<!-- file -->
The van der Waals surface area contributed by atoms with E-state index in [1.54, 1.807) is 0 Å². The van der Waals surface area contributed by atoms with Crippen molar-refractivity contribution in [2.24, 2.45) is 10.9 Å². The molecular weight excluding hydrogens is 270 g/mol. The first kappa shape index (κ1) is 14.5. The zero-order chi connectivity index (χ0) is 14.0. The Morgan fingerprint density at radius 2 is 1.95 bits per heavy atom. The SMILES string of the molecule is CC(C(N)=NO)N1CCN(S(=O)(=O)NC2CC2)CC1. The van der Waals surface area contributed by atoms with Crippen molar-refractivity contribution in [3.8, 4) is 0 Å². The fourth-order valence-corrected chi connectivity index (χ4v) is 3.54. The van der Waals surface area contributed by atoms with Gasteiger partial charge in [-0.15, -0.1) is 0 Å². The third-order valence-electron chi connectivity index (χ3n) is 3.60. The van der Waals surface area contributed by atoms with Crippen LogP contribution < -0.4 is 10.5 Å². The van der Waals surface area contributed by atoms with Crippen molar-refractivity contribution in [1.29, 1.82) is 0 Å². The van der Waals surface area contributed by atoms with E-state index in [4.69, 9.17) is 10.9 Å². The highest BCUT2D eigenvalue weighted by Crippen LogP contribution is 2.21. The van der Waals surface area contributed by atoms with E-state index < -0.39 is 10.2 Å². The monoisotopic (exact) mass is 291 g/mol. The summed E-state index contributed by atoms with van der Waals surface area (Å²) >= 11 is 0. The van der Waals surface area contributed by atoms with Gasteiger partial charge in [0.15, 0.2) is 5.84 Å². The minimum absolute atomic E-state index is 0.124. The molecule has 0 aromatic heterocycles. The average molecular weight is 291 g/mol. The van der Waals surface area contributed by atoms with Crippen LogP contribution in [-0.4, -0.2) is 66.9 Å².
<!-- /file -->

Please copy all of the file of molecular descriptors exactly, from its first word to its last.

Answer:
The van der Waals surface area contributed by atoms with E-state index in [1.54, 1.807) is 0 Å². The van der Waals surface area contributed by atoms with Crippen molar-refractivity contribution in [2.24, 2.45) is 10.9 Å². The molecular weight excluding hydrogens is 270 g/mol. The first kappa shape index (κ1) is 14.5. The zero-order chi connectivity index (χ0) is 14.0. The Morgan fingerprint density at radius 2 is 1.95 bits per heavy atom. The SMILES string of the molecule is CC(C(N)=NO)N1CCN(S(=O)(=O)NC2CC2)CC1. The van der Waals surface area contributed by atoms with Crippen molar-refractivity contribution in [3.8, 4) is 0 Å². The fourth-order valence-corrected chi connectivity index (χ4v) is 3.54. The van der Waals surface area contributed by atoms with Gasteiger partial charge in [-0.15, -0.1) is 0 Å². The third-order valence-electron chi connectivity index (χ3n) is 3.60. The van der Waals surface area contributed by atoms with Crippen LogP contribution < -0.4 is 10.5 Å². The van der Waals surface area contributed by atoms with Crippen molar-refractivity contribution in [1.29, 1.82) is 0 Å². The van der Waals surface area contributed by atoms with E-state index in [4.69, 9.17) is 10.9 Å². The highest BCUT2D eigenvalue weighted by Crippen LogP contribution is 2.21. The van der Waals surface area contributed by atoms with E-state index < -0.39 is 10.2 Å². The monoisotopic (exact) mass is 291 g/mol. The summed E-state index contributed by atoms with van der Waals surface area (Å²) >= 11 is 0. The van der Waals surface area contributed by atoms with Gasteiger partial charge in [0.15, 0.2) is 5.84 Å². The minimum absolute atomic E-state index is 0.124. The molecule has 0 aromatic heterocycles. The average molecular weight is 291 g/mol. The van der Waals surface area contributed by atoms with Crippen LogP contribution in [-0.4, -0.2) is 66.9 Å².